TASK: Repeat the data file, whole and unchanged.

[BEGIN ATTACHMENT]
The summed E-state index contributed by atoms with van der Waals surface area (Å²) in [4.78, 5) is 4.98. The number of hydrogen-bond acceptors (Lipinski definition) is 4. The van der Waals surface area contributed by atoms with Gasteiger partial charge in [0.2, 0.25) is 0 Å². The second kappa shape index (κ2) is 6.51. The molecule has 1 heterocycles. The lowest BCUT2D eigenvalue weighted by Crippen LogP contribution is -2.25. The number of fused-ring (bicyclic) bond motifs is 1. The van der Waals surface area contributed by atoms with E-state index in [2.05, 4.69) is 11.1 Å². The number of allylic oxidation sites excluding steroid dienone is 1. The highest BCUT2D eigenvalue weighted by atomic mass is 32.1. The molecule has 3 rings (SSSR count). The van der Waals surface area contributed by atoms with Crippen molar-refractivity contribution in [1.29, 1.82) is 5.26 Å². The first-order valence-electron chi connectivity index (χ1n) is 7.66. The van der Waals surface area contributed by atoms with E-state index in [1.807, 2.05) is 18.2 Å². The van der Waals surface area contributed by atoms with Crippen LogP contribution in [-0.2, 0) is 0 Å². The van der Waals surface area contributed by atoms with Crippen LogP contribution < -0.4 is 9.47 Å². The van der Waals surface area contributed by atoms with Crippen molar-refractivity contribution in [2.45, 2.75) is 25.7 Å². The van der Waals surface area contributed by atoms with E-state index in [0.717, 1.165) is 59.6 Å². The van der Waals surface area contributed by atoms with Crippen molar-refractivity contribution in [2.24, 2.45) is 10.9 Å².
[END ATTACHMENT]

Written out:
The summed E-state index contributed by atoms with van der Waals surface area (Å²) in [4.78, 5) is 4.98. The number of hydrogen-bond acceptors (Lipinski definition) is 4. The van der Waals surface area contributed by atoms with Gasteiger partial charge in [0.2, 0.25) is 0 Å². The second kappa shape index (κ2) is 6.51. The molecule has 1 heterocycles. The lowest BCUT2D eigenvalue weighted by Crippen LogP contribution is -2.25. The number of fused-ring (bicyclic) bond motifs is 1. The van der Waals surface area contributed by atoms with E-state index in [2.05, 4.69) is 11.1 Å². The number of allylic oxidation sites excluding steroid dienone is 1. The highest BCUT2D eigenvalue weighted by atomic mass is 32.1. The molecule has 3 rings (SSSR count). The van der Waals surface area contributed by atoms with Crippen molar-refractivity contribution in [1.29, 1.82) is 5.26 Å². The first-order valence-electron chi connectivity index (χ1n) is 7.66. The van der Waals surface area contributed by atoms with E-state index in [1.807, 2.05) is 18.2 Å². The van der Waals surface area contributed by atoms with Crippen LogP contribution in [-0.2, 0) is 0 Å². The van der Waals surface area contributed by atoms with Crippen LogP contribution < -0.4 is 9.47 Å². The van der Waals surface area contributed by atoms with Crippen molar-refractivity contribution in [2.45, 2.75) is 25.7 Å². The van der Waals surface area contributed by atoms with E-state index in [0.717, 1.165) is 59.6 Å². The van der Waals surface area contributed by atoms with Crippen molar-refractivity contribution in [2.24, 2.45) is 10.9 Å².